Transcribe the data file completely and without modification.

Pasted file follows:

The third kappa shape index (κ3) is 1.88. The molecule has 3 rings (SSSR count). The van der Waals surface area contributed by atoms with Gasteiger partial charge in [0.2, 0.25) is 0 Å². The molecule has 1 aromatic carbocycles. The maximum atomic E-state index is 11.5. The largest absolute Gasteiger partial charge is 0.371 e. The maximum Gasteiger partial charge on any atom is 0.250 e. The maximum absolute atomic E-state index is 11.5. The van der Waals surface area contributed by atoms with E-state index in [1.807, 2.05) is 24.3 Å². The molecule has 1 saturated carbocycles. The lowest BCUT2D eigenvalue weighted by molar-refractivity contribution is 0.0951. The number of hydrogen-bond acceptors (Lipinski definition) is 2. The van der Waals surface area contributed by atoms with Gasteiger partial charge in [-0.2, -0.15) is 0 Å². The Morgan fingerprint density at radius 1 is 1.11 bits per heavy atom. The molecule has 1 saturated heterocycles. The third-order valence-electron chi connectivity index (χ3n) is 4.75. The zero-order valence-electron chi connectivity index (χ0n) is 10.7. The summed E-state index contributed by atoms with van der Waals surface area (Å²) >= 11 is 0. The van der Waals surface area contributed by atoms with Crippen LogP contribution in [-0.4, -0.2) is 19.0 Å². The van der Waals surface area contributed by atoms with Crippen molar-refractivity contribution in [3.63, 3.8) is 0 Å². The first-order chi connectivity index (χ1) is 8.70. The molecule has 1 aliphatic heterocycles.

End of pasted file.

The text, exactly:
The third kappa shape index (κ3) is 1.88. The molecule has 3 rings (SSSR count). The van der Waals surface area contributed by atoms with Gasteiger partial charge in [0.2, 0.25) is 0 Å². The molecule has 1 aromatic carbocycles. The maximum atomic E-state index is 11.5. The largest absolute Gasteiger partial charge is 0.371 e. The maximum Gasteiger partial charge on any atom is 0.250 e. The maximum absolute atomic E-state index is 11.5. The van der Waals surface area contributed by atoms with E-state index in [1.807, 2.05) is 24.3 Å². The molecule has 1 saturated carbocycles. The lowest BCUT2D eigenvalue weighted by molar-refractivity contribution is 0.0951. The number of hydrogen-bond acceptors (Lipinski definition) is 2. The van der Waals surface area contributed by atoms with Gasteiger partial charge in [-0.2, -0.15) is 0 Å². The Morgan fingerprint density at radius 1 is 1.11 bits per heavy atom. The molecule has 1 saturated heterocycles. The third-order valence-electron chi connectivity index (χ3n) is 4.75. The zero-order valence-electron chi connectivity index (χ0n) is 10.7. The summed E-state index contributed by atoms with van der Waals surface area (Å²) >= 11 is 0. The van der Waals surface area contributed by atoms with Crippen LogP contribution in [-0.4, -0.2) is 19.0 Å². The van der Waals surface area contributed by atoms with Crippen molar-refractivity contribution in [3.63, 3.8) is 0 Å². The first-order chi connectivity index (χ1) is 8.70. The molecule has 1 aliphatic heterocycles.